Volunteer Mara Grey and I met in the Appletree Garden on a dewy morning last month to discuss the garden—which she’s stewarded for about a decade—and the diversity of plants she tends there. She introduced me to my favorite summer bloomer—Crocosmia Lucifer—and told me how the garden has evolved since last we spoke. Here’s that conversation. —Marnie Jackson
Last time we spoke, you shared about the growing diversity of plants in this garden. Would you say that’s still part of your work here?
Yes, this garden holds a diversity of plants connected to many areas of the world. New Zealand, South Africa, Northern Europe. There’s one plant that’s one of the first that comes in after a glacier recedes. A lot of these plants have very interesting backgrounds. We have these little tulips, for instance, from Central Asia—Afghanistan. Not a place you’d associate with tulips, ordinarily!
Do you have plants here that were hard to come by?
Oh, yes. I like very rare plants. I started off as a botanist, and I’ve met people who are into really difficult-to-grow things. I like a great variety of plants, and I think diversity helps the garden.
When I was studying botany at the University, I remember getting a book from the library on the Appalachians. The diversity of plants in that place is amazing, because it wasn’t glaciated. It’s almost like every hill there has a different ecology!
Something feels right about having a lot of species in one place. Nature tends toward diversity, and in general the Northwest ecology lacks diversity. Botanists don’t quite understand it. It’s as though things that should have moved up from California as the glaciers receded didn’t.
So you’ve created a diverse ecology in the Appletree garden!
Yes, it’s connecting with lots of different areas of the world and that feels good. I love going out in the forest—it’s marvelous—but it’s a different experience.
What would you want a visitor to the Whidbey Institute to know about this garden?
Many people don’t realize how drought-tolerant this garden is! Even a tomato can have roots five feet deep. 75% of these plants don’t need water more than once or twice a year as long as they’ve been there for a couple of years! I water the areas where there are new plants, but the older they get the less they need it. One thing I’d like to do is teach a class on drought-tolerant flower gardening. I’m discovering that the most drought tolerant areas are the ones that have a lot of plants in them—a layer of three to five plants from ground covers on up.
Is it true that people are welcome in the garden at any time, but that you prefer they not pick the flowers or weed the beds?
Oh, yes! Absolutely.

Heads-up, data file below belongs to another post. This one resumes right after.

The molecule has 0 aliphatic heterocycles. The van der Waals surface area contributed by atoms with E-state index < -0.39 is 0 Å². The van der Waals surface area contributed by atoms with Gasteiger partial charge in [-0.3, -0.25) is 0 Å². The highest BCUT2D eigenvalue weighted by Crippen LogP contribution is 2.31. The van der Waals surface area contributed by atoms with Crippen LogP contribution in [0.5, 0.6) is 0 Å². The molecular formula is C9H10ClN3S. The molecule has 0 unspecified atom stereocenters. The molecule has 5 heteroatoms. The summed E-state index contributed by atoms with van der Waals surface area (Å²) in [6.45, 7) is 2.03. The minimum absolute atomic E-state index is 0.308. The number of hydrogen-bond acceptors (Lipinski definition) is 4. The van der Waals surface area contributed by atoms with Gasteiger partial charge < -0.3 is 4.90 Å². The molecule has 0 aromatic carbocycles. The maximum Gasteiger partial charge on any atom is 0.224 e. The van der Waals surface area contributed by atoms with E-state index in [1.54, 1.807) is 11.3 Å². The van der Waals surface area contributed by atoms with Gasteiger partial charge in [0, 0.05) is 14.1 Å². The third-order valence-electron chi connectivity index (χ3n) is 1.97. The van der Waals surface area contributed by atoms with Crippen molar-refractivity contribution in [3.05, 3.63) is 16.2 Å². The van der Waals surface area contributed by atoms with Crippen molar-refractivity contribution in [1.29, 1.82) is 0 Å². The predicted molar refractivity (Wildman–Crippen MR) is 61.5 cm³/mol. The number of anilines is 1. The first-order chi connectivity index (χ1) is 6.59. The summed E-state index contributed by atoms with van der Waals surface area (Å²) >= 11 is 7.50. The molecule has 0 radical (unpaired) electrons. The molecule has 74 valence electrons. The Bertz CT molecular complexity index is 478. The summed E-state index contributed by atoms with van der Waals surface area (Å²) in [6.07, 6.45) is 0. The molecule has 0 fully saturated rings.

Having people walking through the garden is a great joy to me. I choose certain plants because people can see them from afar while walking into the offices, but there are tiny plants like those little tulips from Afghanistan that you’d never meet unless you came into the garden.
A rare plant may look exactly like a weed, and I prefer that no one pick or weed anything in the garden—even if they think they’re being helpful!
What are some of your goals for the garden?
I’d love to offer courses in flower essences, and I’d love to do a pollinator garden course.
I’ve spent almost a decade weeding out quack grass, and there’s still more grass to pull—but I anticipate being here for another ten or twenty years! I’m completely renewing at least one bed per year, and I’m also working with the land steward to think about the edges of the garden—how to guard it from everything that wants to come in.
My goal is to leave it as low-maintenance as possible, for whoever comes next. That area between the two apple trees is completely set up—there are a couple of roses I’ll need to water for the next three to five years, and after that it may not need any watering at all.
It’s inspiring to me to hear you talk about plans for the garden in terms of years and decades rather than months and seasons.
I love that about the garden! It can be hard for people to be patient. I’ve worked in several different nurseries. The classic thing is this beautiful, feathery little Deodar Cedars—they put them three or five feet from their house. That’s a 100 foot tree, and sooner or later it will be cut down or it will crack the foundation. Even the books give you a particular height, but that’s ten years. Trees don’t stop growing after a decade. They keep growing.
What do you want more of, in terms of support from the Whidbey Institute as a whole or from visitors to this land?
I would love for more and more people to come and walk through the garden! I’m often here only in the early morning so I don’t always see people, but I love having visitors in this space. I don’t really have time to work with volunteers on weeding and tending the beds, but there are areas on the edges—clearing overgrown hops, for instance—where I could use help. It’s more of a brush clearing project than a gardening project, and would require someone with a lot of energy. The roots need to be dug out in order to reclaim the overgrown corner of the garden.
I’m grateful not just for your time today, but also for the gift that the garden is for our community.
Well, thank you! I get to play here. This is my ideal garden—it doesn’t feel like work.
To learn more about Mara and her work, visit www.plantingjoy.com.
How much I have enjoyed this conversation. Thank you. One day I hope to walk through the garden myself.
I feel happy to have learned some things new as well. I will see gardens and plantings with a deeper warmth and joy from now on.